The total baryonic mass density can be estimated by combining analysis of the cosmic microwave background, estimates of the primordial abundances of helium and deuterium and measurements of the Hubble parameter.
The value of $\Omega_b h^2$, where $\Omega_b$ is the ratio of the baryon density to the critical density for a flat universe and $h$ is the value of the present-day Hubble parameter divided by 100 km/s/Mpc, is directly constrained by modelling the small scale anisotropies in the CMB.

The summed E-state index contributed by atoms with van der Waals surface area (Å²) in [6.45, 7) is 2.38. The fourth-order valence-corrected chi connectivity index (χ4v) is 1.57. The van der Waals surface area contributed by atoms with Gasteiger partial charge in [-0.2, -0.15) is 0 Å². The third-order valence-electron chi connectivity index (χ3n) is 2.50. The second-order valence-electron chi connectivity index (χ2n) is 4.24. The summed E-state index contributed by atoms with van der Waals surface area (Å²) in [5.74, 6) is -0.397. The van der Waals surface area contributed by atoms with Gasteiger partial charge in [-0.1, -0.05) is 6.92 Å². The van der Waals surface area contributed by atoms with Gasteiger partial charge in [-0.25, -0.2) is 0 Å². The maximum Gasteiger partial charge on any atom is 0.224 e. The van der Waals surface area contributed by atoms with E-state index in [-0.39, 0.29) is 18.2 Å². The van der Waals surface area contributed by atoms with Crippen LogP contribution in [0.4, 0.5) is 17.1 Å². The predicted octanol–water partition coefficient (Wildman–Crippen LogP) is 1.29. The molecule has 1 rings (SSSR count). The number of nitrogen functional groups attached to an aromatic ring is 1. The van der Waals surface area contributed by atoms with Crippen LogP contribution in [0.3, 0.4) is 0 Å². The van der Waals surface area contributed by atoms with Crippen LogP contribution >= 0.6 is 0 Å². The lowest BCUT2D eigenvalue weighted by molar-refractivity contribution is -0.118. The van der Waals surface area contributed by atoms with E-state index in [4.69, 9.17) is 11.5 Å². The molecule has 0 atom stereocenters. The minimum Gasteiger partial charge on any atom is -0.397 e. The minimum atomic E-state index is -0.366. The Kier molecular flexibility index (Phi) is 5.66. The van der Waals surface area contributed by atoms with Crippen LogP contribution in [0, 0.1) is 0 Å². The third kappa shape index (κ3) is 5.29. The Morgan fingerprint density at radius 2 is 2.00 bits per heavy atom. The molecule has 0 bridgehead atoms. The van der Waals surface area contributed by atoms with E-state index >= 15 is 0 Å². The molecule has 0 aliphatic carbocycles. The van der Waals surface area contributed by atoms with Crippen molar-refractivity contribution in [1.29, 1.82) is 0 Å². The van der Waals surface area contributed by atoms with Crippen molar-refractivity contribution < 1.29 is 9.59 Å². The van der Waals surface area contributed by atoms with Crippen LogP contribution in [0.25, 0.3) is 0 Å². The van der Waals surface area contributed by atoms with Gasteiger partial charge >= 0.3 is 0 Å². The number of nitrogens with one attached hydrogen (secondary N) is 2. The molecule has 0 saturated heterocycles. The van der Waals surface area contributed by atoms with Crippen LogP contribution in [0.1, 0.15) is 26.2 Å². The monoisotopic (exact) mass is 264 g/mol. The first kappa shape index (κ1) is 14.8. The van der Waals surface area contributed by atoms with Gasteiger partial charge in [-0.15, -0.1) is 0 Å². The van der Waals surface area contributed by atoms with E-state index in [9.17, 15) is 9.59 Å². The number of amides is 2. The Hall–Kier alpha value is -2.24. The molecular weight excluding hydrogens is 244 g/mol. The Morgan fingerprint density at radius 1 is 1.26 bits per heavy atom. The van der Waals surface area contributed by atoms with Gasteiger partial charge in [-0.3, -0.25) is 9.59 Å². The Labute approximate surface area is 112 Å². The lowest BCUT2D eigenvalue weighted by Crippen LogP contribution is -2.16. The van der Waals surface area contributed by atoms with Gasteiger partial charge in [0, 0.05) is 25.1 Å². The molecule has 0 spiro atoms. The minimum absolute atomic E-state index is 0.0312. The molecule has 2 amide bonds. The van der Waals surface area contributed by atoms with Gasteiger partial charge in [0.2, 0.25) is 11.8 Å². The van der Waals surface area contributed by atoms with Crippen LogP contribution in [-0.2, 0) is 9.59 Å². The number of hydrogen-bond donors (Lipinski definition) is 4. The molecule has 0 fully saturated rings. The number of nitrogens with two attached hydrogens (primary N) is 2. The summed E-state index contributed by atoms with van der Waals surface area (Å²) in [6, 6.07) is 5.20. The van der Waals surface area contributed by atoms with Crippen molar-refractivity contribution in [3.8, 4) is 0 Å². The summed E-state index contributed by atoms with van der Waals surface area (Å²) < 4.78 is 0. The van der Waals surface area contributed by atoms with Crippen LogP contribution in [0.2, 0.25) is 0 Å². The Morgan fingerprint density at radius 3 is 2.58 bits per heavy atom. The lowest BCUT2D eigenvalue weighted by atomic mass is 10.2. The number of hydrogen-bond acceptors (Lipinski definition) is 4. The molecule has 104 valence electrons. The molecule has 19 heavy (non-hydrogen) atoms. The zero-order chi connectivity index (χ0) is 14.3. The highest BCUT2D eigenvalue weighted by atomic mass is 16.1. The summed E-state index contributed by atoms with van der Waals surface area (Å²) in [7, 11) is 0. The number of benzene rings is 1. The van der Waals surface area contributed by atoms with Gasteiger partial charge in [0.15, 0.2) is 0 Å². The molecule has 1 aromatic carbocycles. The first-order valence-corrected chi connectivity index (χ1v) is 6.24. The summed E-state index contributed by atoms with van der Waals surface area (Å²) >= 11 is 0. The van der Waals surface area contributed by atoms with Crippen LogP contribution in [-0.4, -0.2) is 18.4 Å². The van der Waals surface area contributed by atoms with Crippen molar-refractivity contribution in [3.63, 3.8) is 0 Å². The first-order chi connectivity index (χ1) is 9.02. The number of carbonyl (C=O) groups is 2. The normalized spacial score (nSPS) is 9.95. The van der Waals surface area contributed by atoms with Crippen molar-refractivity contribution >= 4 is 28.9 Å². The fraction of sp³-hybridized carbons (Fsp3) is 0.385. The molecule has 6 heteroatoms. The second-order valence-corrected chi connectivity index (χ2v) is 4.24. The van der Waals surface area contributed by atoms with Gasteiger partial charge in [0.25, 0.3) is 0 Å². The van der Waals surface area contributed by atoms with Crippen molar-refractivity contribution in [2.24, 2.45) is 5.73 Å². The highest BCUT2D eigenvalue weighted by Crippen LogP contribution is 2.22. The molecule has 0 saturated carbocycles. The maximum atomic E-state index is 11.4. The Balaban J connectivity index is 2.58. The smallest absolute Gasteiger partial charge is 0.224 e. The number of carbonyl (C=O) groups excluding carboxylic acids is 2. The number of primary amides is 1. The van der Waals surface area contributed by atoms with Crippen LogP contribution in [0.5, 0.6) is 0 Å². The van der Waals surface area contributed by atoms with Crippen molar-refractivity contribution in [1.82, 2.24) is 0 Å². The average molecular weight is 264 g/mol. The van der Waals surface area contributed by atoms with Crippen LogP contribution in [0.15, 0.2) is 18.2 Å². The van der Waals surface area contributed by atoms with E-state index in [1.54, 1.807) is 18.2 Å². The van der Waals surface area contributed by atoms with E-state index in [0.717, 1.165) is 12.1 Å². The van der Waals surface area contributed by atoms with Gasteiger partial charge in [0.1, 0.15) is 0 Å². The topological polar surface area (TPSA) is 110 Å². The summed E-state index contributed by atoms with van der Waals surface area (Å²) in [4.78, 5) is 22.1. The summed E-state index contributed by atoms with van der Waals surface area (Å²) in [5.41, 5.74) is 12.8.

The dependence of CMB angular variations on the baryon density (from Dodelson & Schmidt 2021 Modern Cosmology)
Primordial nucleosynthesis calculations also show that the primordial abundances of helium and deuterium depend on $\Omega_b h^2$.
Primordial abundances versus baryon density. The horizontal bands are measurements of the primordial helium and deuterium abundances. The curves are nucleosynthesis predictions. The vertical grey band is the constraint from the CMB. Note the excellent agreement. (From http://www.astro.ucla.edu/~wright/BBNS.html).
Combining these measurements can give the value of $\Omega_b$, but combining either with a value for the Hubble parameter $(h \simeq 0.7)$ would also give a value for $\Omega_b$.
There are of course (small) uncertainties in all of these numbers, at the level of 10 per cent or so.